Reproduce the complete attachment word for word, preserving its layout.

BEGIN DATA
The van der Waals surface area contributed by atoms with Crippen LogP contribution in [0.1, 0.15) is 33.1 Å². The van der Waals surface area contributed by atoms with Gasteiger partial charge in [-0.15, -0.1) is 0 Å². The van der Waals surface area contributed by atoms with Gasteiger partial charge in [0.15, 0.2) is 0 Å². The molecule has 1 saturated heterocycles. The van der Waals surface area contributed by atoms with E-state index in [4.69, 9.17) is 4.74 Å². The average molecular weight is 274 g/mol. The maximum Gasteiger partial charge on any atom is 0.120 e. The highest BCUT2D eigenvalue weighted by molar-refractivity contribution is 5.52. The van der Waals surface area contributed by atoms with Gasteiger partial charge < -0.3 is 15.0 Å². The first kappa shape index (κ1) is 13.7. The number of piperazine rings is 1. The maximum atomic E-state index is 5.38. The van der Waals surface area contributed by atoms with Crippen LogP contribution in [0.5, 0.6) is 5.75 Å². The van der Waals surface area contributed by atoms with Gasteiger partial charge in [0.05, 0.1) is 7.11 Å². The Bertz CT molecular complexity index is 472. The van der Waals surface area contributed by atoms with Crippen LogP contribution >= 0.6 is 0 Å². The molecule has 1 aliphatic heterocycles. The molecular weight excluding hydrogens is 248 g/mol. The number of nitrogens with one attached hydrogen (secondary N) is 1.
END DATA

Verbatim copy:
The van der Waals surface area contributed by atoms with Crippen LogP contribution in [0.1, 0.15) is 33.1 Å². The van der Waals surface area contributed by atoms with Gasteiger partial charge in [-0.15, -0.1) is 0 Å². The van der Waals surface area contributed by atoms with Gasteiger partial charge in [0.15, 0.2) is 0 Å². The molecule has 1 saturated heterocycles. The van der Waals surface area contributed by atoms with E-state index in [4.69, 9.17) is 4.74 Å². The average molecular weight is 274 g/mol. The maximum Gasteiger partial charge on any atom is 0.120 e. The highest BCUT2D eigenvalue weighted by molar-refractivity contribution is 5.52. The van der Waals surface area contributed by atoms with Gasteiger partial charge < -0.3 is 15.0 Å². The first kappa shape index (κ1) is 13.7. The number of piperazine rings is 1. The maximum atomic E-state index is 5.38. The van der Waals surface area contributed by atoms with Crippen LogP contribution in [0.5, 0.6) is 5.75 Å². The van der Waals surface area contributed by atoms with Gasteiger partial charge in [0.05, 0.1) is 7.11 Å². The Bertz CT molecular complexity index is 472. The van der Waals surface area contributed by atoms with Crippen LogP contribution >= 0.6 is 0 Å². The molecule has 1 aliphatic heterocycles. The molecular weight excluding hydrogens is 248 g/mol. The number of nitrogens with one attached hydrogen (secondary N) is 1.